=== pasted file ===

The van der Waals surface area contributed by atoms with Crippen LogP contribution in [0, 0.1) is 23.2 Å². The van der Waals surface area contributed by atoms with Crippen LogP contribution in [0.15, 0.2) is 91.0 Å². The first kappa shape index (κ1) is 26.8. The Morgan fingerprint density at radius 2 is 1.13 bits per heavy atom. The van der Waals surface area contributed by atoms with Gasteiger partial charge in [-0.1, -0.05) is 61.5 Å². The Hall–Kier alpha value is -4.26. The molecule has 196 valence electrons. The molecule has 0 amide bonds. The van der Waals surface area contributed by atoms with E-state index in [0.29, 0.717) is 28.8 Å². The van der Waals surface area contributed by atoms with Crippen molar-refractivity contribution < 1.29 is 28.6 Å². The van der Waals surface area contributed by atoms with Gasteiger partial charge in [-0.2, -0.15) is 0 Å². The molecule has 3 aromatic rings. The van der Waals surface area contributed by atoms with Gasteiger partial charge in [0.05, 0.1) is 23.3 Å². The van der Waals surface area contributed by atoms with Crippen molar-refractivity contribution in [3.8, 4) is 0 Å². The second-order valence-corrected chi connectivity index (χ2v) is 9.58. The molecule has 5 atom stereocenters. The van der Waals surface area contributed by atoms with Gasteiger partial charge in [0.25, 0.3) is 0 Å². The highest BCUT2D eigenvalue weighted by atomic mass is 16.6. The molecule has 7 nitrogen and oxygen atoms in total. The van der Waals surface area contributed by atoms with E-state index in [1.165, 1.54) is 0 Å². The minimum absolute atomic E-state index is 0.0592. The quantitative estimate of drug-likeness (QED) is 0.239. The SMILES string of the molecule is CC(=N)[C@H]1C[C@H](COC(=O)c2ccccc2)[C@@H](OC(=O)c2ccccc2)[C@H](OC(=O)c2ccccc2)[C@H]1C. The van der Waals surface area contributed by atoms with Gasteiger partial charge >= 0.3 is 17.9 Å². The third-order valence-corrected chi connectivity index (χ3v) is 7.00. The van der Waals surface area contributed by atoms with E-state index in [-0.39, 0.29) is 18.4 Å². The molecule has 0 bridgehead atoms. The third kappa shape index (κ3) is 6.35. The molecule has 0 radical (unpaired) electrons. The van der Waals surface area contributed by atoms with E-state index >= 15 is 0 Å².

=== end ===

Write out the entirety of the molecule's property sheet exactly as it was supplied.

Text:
The van der Waals surface area contributed by atoms with Crippen LogP contribution in [0, 0.1) is 23.2 Å². The van der Waals surface area contributed by atoms with Crippen LogP contribution in [0.15, 0.2) is 91.0 Å². The first kappa shape index (κ1) is 26.8. The Morgan fingerprint density at radius 2 is 1.13 bits per heavy atom. The van der Waals surface area contributed by atoms with Gasteiger partial charge in [-0.1, -0.05) is 61.5 Å². The Hall–Kier alpha value is -4.26. The molecule has 196 valence electrons. The molecule has 0 amide bonds. The van der Waals surface area contributed by atoms with E-state index in [0.29, 0.717) is 28.8 Å². The van der Waals surface area contributed by atoms with Crippen molar-refractivity contribution < 1.29 is 28.6 Å². The van der Waals surface area contributed by atoms with Gasteiger partial charge in [-0.2, -0.15) is 0 Å². The molecule has 3 aromatic rings. The van der Waals surface area contributed by atoms with Gasteiger partial charge in [0.05, 0.1) is 23.3 Å². The van der Waals surface area contributed by atoms with Crippen molar-refractivity contribution in [3.8, 4) is 0 Å². The second-order valence-corrected chi connectivity index (χ2v) is 9.58. The molecule has 5 atom stereocenters. The van der Waals surface area contributed by atoms with Gasteiger partial charge in [0.25, 0.3) is 0 Å². The highest BCUT2D eigenvalue weighted by atomic mass is 16.6. The molecule has 7 nitrogen and oxygen atoms in total. The van der Waals surface area contributed by atoms with E-state index in [1.165, 1.54) is 0 Å². The minimum absolute atomic E-state index is 0.0592. The quantitative estimate of drug-likeness (QED) is 0.239. The SMILES string of the molecule is CC(=N)[C@H]1C[C@H](COC(=O)c2ccccc2)[C@@H](OC(=O)c2ccccc2)[C@H](OC(=O)c2ccccc2)[C@H]1C. The van der Waals surface area contributed by atoms with Gasteiger partial charge >= 0.3 is 17.9 Å². The third-order valence-corrected chi connectivity index (χ3v) is 7.00. The van der Waals surface area contributed by atoms with E-state index in [-0.39, 0.29) is 18.4 Å². The molecule has 0 bridgehead atoms. The third kappa shape index (κ3) is 6.35. The molecule has 0 radical (unpaired) electrons. The van der Waals surface area contributed by atoms with E-state index >= 15 is 0 Å².